Thank you so much for everyone’s input. I contacted Toyota Corporate and they confirmed that since I have the TRD package and Alloy wheels there is no chance of the rims being bent. They could crack, but if that were the case I’d be losing air pressure and this is not the case. So with that in mind, I have gained some further input from the tire shop after they did some tests and took it back to the dealer for the fix. Now the dealer is giving me some mixed info and I’m hoping you guys might be able to offer some info. As I mentioned above I’m not an auto expert so my terminology may be wrong, my apologies for my ignorance. The tire shop was able to show me that the two bushings in the rear of the front axle have quite a bit of play in them. They used a crow bar to push against them and showed me the two in the front don’t move at all and the two in the back do move quite a bit. They told me that this would translate into steering wheel and front end vibration at highway speeds. Seems very logical. They also said another component seemed to have a little play in it but not a lot and to start with those bushings. OK, so I took the truck over to the dealer and they’re telling me that the amount of movement is normal and they still think it’s a tire/balancing issue. This sounds like a load of crap! Can someone out there tell me if those bushings are supposed to move under the force of a person using a crow bar without much effort? I watched the tire shop do it and they showed me that the rubber is cracking slightly, so my gut is telling me this seems to be the right direction. Thanks again for your help.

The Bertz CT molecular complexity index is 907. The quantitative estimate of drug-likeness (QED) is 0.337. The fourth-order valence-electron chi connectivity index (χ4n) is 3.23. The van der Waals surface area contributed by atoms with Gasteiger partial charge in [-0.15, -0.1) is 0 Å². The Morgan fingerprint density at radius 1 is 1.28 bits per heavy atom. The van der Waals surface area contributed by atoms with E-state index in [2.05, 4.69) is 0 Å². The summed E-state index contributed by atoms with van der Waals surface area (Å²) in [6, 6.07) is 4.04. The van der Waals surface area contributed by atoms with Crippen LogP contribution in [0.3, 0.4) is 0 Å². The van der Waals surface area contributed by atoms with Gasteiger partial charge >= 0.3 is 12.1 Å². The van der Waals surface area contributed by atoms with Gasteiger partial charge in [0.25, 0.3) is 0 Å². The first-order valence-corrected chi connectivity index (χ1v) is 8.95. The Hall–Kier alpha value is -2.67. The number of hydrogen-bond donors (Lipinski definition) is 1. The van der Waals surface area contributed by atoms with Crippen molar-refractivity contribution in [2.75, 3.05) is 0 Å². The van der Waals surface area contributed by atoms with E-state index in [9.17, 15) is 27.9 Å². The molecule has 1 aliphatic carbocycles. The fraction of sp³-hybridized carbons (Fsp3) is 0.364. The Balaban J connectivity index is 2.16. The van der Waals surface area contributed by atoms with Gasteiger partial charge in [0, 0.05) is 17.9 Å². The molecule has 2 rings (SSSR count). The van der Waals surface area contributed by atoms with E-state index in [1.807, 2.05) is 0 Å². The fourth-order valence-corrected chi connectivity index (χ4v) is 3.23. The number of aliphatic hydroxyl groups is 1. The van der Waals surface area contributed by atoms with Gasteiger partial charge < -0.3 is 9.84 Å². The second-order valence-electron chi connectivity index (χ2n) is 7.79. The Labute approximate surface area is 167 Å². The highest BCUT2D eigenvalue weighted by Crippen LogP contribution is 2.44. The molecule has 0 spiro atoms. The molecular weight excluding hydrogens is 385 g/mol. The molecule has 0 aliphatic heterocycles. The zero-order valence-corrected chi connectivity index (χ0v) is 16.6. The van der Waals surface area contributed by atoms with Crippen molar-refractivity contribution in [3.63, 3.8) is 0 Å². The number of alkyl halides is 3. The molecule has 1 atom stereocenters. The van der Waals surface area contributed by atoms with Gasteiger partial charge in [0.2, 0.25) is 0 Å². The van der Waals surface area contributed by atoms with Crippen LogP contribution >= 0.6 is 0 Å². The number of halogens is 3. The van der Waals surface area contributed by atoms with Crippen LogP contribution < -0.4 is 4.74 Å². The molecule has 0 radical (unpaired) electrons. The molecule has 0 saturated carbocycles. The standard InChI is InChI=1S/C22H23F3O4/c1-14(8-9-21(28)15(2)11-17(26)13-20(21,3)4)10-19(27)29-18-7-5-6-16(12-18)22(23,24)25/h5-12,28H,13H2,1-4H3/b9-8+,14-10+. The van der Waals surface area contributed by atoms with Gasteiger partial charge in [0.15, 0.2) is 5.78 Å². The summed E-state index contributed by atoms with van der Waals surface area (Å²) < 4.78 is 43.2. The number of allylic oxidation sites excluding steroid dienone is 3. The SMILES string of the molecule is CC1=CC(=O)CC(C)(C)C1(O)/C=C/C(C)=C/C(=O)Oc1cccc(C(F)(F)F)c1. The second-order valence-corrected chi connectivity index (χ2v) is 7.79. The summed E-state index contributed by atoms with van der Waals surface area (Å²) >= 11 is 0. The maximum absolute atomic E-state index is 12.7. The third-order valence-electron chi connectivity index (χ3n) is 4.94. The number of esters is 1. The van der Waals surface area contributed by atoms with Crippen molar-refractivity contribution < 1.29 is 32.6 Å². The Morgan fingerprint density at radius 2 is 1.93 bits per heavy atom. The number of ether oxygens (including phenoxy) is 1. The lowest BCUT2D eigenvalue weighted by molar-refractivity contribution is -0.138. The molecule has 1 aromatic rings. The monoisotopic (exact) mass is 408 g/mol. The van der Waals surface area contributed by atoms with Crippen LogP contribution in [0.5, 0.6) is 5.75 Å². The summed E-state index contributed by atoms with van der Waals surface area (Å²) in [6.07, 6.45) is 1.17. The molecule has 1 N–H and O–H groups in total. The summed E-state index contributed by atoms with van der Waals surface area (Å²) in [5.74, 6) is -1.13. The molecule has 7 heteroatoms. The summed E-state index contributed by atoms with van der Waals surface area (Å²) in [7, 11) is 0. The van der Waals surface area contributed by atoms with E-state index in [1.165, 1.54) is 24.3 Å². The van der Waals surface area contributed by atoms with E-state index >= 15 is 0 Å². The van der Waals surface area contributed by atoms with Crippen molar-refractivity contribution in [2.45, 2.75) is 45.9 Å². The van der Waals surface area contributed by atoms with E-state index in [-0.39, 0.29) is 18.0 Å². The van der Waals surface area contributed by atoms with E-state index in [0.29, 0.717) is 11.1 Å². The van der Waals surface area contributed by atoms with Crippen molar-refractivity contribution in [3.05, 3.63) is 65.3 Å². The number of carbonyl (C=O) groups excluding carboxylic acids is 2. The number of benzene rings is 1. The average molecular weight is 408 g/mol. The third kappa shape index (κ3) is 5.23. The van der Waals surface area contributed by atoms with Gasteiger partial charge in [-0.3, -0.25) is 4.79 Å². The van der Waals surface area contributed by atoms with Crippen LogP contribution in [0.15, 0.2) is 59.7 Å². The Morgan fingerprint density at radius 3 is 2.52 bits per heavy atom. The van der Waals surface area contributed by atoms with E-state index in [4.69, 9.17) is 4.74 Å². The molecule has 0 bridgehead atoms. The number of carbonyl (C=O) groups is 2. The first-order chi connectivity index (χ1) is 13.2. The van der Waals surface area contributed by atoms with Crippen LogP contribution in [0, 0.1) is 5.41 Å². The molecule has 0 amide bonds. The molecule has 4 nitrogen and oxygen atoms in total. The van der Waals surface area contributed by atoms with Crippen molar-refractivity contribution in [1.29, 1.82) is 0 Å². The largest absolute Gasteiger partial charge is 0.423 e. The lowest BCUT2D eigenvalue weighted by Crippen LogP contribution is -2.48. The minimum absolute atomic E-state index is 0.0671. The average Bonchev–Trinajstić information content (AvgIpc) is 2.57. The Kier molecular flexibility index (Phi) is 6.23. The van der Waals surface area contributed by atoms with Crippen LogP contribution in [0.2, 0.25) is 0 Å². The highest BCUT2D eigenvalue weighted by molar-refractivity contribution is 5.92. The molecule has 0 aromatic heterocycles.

I seem to recall someone above mentioning plastic suspension bushings. The oversize tires may require stiffer control of the A-frames and plastic may be needed. It’s going to be a hit and miss proposition to find the cause. Knowledgeable mechanics avoid being pinned down on tough calls like this. Can you blame them?